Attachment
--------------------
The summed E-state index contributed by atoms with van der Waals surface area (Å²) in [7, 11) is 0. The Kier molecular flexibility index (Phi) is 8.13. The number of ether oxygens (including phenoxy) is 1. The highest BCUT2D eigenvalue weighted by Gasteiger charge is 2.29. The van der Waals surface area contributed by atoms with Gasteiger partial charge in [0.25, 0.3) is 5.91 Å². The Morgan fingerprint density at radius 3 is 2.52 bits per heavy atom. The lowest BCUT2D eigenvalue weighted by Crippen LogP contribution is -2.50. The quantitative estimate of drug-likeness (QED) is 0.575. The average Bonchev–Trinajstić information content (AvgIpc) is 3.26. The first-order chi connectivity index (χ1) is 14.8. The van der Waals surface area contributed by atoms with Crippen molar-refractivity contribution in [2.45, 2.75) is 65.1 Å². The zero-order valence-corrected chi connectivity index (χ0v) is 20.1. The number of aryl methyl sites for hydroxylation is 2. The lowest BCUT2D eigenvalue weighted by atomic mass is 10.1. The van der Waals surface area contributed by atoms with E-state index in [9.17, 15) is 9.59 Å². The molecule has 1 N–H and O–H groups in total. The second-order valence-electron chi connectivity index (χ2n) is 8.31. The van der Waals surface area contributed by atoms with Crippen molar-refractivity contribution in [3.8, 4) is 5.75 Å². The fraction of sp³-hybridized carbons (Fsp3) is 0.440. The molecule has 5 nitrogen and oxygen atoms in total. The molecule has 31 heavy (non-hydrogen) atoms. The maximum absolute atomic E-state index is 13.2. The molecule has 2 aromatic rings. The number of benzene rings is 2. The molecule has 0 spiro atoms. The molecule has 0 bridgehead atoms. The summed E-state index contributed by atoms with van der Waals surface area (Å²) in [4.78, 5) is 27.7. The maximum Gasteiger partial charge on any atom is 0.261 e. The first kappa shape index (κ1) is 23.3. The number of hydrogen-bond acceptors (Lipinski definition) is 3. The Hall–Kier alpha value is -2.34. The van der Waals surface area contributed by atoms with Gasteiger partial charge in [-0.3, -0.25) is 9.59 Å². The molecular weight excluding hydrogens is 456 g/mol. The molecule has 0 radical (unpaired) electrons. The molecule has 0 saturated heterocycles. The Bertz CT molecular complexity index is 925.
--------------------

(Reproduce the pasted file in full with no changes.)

The summed E-state index contributed by atoms with van der Waals surface area (Å²) in [7, 11) is 0. The Kier molecular flexibility index (Phi) is 8.13. The number of ether oxygens (including phenoxy) is 1. The highest BCUT2D eigenvalue weighted by Gasteiger charge is 2.29. The van der Waals surface area contributed by atoms with Gasteiger partial charge in [0.25, 0.3) is 5.91 Å². The Morgan fingerprint density at radius 3 is 2.52 bits per heavy atom. The lowest BCUT2D eigenvalue weighted by Crippen LogP contribution is -2.50. The quantitative estimate of drug-likeness (QED) is 0.575. The average Bonchev–Trinajstić information content (AvgIpc) is 3.26. The first-order chi connectivity index (χ1) is 14.8. The van der Waals surface area contributed by atoms with Crippen molar-refractivity contribution in [2.45, 2.75) is 65.1 Å². The zero-order valence-corrected chi connectivity index (χ0v) is 20.1. The number of aryl methyl sites for hydroxylation is 2. The lowest BCUT2D eigenvalue weighted by atomic mass is 10.1. The van der Waals surface area contributed by atoms with E-state index in [9.17, 15) is 9.59 Å². The molecule has 1 N–H and O–H groups in total. The second-order valence-electron chi connectivity index (χ2n) is 8.31. The van der Waals surface area contributed by atoms with Crippen molar-refractivity contribution in [3.8, 4) is 5.75 Å². The fraction of sp³-hybridized carbons (Fsp3) is 0.440. The molecule has 5 nitrogen and oxygen atoms in total. The molecule has 31 heavy (non-hydrogen) atoms. The maximum absolute atomic E-state index is 13.2. The molecule has 2 aromatic rings. The number of benzene rings is 2. The molecule has 0 spiro atoms. The molecule has 0 bridgehead atoms. The summed E-state index contributed by atoms with van der Waals surface area (Å²) in [4.78, 5) is 27.7. The maximum Gasteiger partial charge on any atom is 0.261 e. The first kappa shape index (κ1) is 23.3. The number of hydrogen-bond acceptors (Lipinski definition) is 3. The Hall–Kier alpha value is -2.34. The van der Waals surface area contributed by atoms with Gasteiger partial charge in [-0.3, -0.25) is 9.59 Å². The molecular weight excluding hydrogens is 456 g/mol. The molecule has 0 radical (unpaired) electrons. The molecule has 0 saturated heterocycles. The Bertz CT molecular complexity index is 925.